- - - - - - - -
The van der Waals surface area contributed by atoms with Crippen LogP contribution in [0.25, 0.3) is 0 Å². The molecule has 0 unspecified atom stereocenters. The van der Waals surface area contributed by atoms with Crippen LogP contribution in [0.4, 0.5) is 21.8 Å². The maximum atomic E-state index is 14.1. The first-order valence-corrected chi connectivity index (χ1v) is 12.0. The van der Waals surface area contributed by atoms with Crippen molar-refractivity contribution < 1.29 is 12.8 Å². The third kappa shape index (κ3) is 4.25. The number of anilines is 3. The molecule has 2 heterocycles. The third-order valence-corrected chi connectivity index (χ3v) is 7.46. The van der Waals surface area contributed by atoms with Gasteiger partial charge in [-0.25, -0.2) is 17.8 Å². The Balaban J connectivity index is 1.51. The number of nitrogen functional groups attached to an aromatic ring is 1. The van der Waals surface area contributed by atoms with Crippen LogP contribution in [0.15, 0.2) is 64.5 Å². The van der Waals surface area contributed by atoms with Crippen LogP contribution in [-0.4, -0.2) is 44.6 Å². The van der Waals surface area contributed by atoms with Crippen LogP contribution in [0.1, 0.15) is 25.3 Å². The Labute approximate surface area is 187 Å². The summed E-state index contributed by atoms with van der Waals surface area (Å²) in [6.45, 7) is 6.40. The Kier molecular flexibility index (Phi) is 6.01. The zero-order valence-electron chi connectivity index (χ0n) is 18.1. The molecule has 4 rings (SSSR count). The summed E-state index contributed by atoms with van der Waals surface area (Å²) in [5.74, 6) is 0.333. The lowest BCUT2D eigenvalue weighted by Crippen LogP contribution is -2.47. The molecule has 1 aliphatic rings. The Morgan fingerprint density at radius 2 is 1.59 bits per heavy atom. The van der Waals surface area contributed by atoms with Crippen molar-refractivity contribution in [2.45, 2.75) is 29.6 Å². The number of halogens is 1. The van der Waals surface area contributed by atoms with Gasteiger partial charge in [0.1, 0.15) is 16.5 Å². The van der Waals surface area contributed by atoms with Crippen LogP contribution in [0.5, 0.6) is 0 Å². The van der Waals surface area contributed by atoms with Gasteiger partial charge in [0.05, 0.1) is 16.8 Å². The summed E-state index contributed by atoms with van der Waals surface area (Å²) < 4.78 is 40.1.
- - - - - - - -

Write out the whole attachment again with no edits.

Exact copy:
The van der Waals surface area contributed by atoms with Crippen LogP contribution in [0.25, 0.3) is 0 Å². The molecule has 0 unspecified atom stereocenters. The van der Waals surface area contributed by atoms with Crippen LogP contribution in [0.4, 0.5) is 21.8 Å². The maximum atomic E-state index is 14.1. The first-order valence-corrected chi connectivity index (χ1v) is 12.0. The van der Waals surface area contributed by atoms with Crippen molar-refractivity contribution < 1.29 is 12.8 Å². The third kappa shape index (κ3) is 4.25. The number of anilines is 3. The molecule has 2 heterocycles. The third-order valence-corrected chi connectivity index (χ3v) is 7.46. The van der Waals surface area contributed by atoms with Gasteiger partial charge in [-0.25, -0.2) is 17.8 Å². The Balaban J connectivity index is 1.51. The number of nitrogen functional groups attached to an aromatic ring is 1. The van der Waals surface area contributed by atoms with Crippen LogP contribution in [0.15, 0.2) is 64.5 Å². The van der Waals surface area contributed by atoms with Crippen LogP contribution in [-0.4, -0.2) is 44.6 Å². The van der Waals surface area contributed by atoms with Crippen LogP contribution in [0.1, 0.15) is 25.3 Å². The Labute approximate surface area is 187 Å². The summed E-state index contributed by atoms with van der Waals surface area (Å²) in [6.45, 7) is 6.40. The Kier molecular flexibility index (Phi) is 6.01. The zero-order valence-electron chi connectivity index (χ0n) is 18.1. The molecule has 4 rings (SSSR count). The summed E-state index contributed by atoms with van der Waals surface area (Å²) in [5.74, 6) is 0.333. The lowest BCUT2D eigenvalue weighted by Crippen LogP contribution is -2.47. The molecule has 1 aliphatic rings. The Morgan fingerprint density at radius 2 is 1.59 bits per heavy atom. The van der Waals surface area contributed by atoms with Crippen molar-refractivity contribution in [2.45, 2.75) is 29.6 Å². The number of halogens is 1. The van der Waals surface area contributed by atoms with Gasteiger partial charge in [0.1, 0.15) is 16.5 Å². The van der Waals surface area contributed by atoms with Crippen LogP contribution in [0.5, 0.6) is 0 Å². The van der Waals surface area contributed by atoms with Gasteiger partial charge in [0.05, 0.1) is 16.8 Å². The summed E-state index contributed by atoms with van der Waals surface area (Å²) < 4.78 is 40.1.